Castelo de Loulé
The castle at Loulé formed what would have been the northwestern corner of the city walls. What remains of the original castle are the gate tower and three further towers along with the walls that connect them. All seem in remarkably good condition, and this is largely due to the extensive restoration work during the 19th century.
Loulé Castle suffered extensive damage during the 1755 great earthquake and was again damaged by a much lesser earthquake in 1969.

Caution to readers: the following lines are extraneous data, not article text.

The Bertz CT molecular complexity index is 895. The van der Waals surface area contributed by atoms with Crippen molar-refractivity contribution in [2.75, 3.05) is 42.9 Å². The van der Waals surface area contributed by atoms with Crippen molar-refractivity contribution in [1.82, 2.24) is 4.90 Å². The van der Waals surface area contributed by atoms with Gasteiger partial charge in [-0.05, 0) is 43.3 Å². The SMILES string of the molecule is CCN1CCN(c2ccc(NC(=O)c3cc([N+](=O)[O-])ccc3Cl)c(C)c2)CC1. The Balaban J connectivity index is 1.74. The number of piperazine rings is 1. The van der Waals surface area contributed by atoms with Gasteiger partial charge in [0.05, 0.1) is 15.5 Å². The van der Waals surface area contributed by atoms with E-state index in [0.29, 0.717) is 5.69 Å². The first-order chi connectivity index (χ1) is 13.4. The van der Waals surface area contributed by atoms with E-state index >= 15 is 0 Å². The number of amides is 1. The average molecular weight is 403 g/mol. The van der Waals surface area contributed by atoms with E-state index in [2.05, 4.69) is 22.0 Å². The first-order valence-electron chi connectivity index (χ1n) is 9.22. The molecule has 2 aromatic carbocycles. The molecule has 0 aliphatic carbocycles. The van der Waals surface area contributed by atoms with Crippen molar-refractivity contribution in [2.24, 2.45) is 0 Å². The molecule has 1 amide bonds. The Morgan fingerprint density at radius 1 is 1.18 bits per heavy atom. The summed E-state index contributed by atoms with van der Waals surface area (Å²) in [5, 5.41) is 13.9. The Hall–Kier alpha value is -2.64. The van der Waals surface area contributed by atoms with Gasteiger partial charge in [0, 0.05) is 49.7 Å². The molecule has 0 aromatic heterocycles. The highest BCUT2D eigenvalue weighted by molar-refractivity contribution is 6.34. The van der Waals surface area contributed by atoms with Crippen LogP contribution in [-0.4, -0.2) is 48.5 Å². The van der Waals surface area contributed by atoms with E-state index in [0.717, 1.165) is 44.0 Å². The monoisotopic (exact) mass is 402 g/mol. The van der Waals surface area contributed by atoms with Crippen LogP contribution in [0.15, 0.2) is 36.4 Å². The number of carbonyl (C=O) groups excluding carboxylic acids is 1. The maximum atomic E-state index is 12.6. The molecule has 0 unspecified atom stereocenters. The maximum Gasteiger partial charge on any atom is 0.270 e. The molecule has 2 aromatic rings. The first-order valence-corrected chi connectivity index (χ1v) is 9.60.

Along with many of the Algarve's other castles, Loulé's dates back to the Reconquest from the Moors in 1249. This campaign was lead by Dom Paio Peres Correia and the street on which the castle is located pays reference to this. The site had previously been used as a fort by both the Moors and the Romans, as far back as the 2nd century.
Within the castle's courtyard is the town's Municipal Museum which features some interesting archaeological collections. This whitewashed building was formerly the 'Alcaidaria', which during the middle ages would have been the residence of the town’s governor.
It is free for visitors to explore the walls, although there is no access to the towers themselves. Given its strategic position you won't be disappointed by the great views from the castle's ramparts.